After being in development for what seemed like an eternity, Sam Raimi brought us one of the most definitive superhero films of all time, 2002’s Spider-Man. Following Stephen Norrington’s Blade and Bryan Singer’s X-Men, Spider-Man quickly became a staple of Marvel in cinema, so much so that it warranted two sequels and two reboots following different iterations of the character. Nevertheless, it’s time to reevaluate the film that started the entire franchise just fifteen years ago, Sam Raimi’s Spider-Man.
Spider-Man is not just a superhero film, but also a coming-of-age story focusing on the meek high-schooler, Peter Parker (Tobey Maguire). Peter begins the film as a frequently bullied science-whiz with a knack for photography. He’s constantly picked on by school bully Flash Thompson (Joe Manganiello) and has only one friend, Harry Osborn (James Franco). To top it all off, Peter is subjected to always see his childhood crush, Mary Jane Watson (Kirsten Dunst), in the arms of Flash. On a fateful school field trip to a genetics laboratory, Peter’s life is totally changed when a genetically engineered spider bites him. As the story goes, Peter becomes the colorful superhero Spider-Man.
Some of the more entertaining scenes of the film involve Peter gleefully testing his powers, whether it be jumping from rooftop to rooftop, or attempting to shoot webs from his wrists. At first Peter has a lot of trouble utilizing these newfound abilities, after all, he is still only a high schooler who was just given a grab bag of arachnid-based powers. Once Peter becomes Spider-Man, he adopts a somewhat more smart-aleck personality, one in which he’s not afraid to insult someone whose twice as big as him or who is holding a gun to his face. Unfortunately, this seems to be one of the weakest points of the film, in that it is used so sparingly. Too much of the time, Spider-Man feels just as humble as Peter, not that it discredits the character, but it just feels like a wasted opportunity.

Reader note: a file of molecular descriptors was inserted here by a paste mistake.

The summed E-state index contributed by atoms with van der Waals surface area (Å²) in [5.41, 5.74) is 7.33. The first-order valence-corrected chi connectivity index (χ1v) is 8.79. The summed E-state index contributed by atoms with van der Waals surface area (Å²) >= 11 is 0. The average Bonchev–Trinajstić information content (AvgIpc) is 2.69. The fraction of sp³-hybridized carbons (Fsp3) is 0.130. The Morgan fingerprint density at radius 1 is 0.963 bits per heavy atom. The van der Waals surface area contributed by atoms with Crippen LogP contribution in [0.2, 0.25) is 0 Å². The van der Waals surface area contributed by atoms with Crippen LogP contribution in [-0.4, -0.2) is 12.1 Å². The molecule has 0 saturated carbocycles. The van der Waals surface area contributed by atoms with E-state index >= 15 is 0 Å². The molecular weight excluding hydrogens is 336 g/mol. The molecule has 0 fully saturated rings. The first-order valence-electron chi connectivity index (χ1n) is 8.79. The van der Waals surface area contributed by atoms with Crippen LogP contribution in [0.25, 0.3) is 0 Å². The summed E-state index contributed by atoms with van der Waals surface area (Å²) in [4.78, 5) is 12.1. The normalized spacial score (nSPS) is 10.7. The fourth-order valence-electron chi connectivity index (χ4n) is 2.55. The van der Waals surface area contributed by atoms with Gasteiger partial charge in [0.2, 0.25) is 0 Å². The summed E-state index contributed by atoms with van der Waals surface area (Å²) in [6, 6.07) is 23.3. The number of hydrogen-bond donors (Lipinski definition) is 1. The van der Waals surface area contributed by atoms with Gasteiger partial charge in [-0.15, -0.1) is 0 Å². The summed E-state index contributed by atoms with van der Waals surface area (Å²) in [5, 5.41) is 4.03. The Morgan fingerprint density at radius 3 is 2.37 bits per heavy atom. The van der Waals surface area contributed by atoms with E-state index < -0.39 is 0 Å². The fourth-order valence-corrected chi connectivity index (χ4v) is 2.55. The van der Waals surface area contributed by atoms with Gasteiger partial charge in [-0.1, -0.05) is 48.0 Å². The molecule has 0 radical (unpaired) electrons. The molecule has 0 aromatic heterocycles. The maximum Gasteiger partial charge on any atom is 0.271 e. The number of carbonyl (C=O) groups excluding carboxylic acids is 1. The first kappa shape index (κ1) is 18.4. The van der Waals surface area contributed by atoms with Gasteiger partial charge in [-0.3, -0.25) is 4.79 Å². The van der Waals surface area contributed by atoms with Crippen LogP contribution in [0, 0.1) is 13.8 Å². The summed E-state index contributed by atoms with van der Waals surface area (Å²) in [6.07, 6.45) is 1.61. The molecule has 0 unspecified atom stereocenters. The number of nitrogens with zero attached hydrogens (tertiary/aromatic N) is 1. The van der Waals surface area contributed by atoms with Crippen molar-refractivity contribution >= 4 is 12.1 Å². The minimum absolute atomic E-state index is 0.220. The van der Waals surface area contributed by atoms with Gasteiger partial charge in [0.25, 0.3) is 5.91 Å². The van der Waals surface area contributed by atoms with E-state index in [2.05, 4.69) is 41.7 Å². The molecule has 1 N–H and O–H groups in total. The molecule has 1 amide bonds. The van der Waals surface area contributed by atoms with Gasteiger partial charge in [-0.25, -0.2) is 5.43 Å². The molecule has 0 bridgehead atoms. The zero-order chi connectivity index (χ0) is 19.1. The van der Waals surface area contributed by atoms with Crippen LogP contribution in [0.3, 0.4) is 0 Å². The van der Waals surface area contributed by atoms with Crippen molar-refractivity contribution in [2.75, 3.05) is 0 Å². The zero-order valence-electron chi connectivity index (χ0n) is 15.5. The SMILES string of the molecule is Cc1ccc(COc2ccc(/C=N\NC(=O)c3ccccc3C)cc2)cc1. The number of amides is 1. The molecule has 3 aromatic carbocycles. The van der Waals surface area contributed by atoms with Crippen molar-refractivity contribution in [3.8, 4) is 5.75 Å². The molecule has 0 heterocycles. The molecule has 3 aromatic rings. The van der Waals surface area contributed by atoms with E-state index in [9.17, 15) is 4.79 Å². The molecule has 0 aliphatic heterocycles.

Willem Dafoe has a standout performance as Harry’s father, Norman Osborn who becomes the super-powered Green Goblin. There was a time in film that supervillains weren’t so shallow and wasted, and Green Goblin is proof of that. Willem Dafoe gives a memorable performance as both Norman and the Goblin who has manifested himself in a way that is reminiscent of Gollum in The Lord of the Rings. Despite a cartoonish costume, Green Goblin is a complex character that is just as chilling to watch as it is as it is fun.
Franco and Dunst are convincing in their roles as best friend and love interest respectively, and both feel that they have a part to play in the film. Another standout performance is that of J.K. Simmons as the stark publisher of the Daily Bugle, J. Jonah Jameson. Simmons delivers one of the most accurate portrayals of a comic book character ever, from the hatred of Spider-Man to the tiny moustache, it’s as if J. Jonah Jameson leapt out of the comic panel to the big screen.
Perhaps the best aspect of the film is the chance that the audience gets to grow with Peter. We see him first as a bullied underling who is almost completely alone, but then is miraculously blessed with powers that also present a choice; a choice to either pursue selfish endeavors or to take greater responsibility and save those who don’t deserve it. The quote “with great power comes great responsibility,” that is spoken by Peter’s Uncle Ben (Cliff Robertson) is truly a theme throughout the entire film, which adds a layer of complexity and meaning that so many other superhero films lack.
There is much to love about Spider-Man, whether it be the subtle humor or the acting of the cast. It’s easy to see why this film spawned such a massive franchise and why people continue to list Spider-Man as one of the greatest superheroes of all time. Although not without its flaws, Sam Raimi’s Spider-Man is an obvious contributor to the superhero genre while also being a complex and meaningful experience in its own right.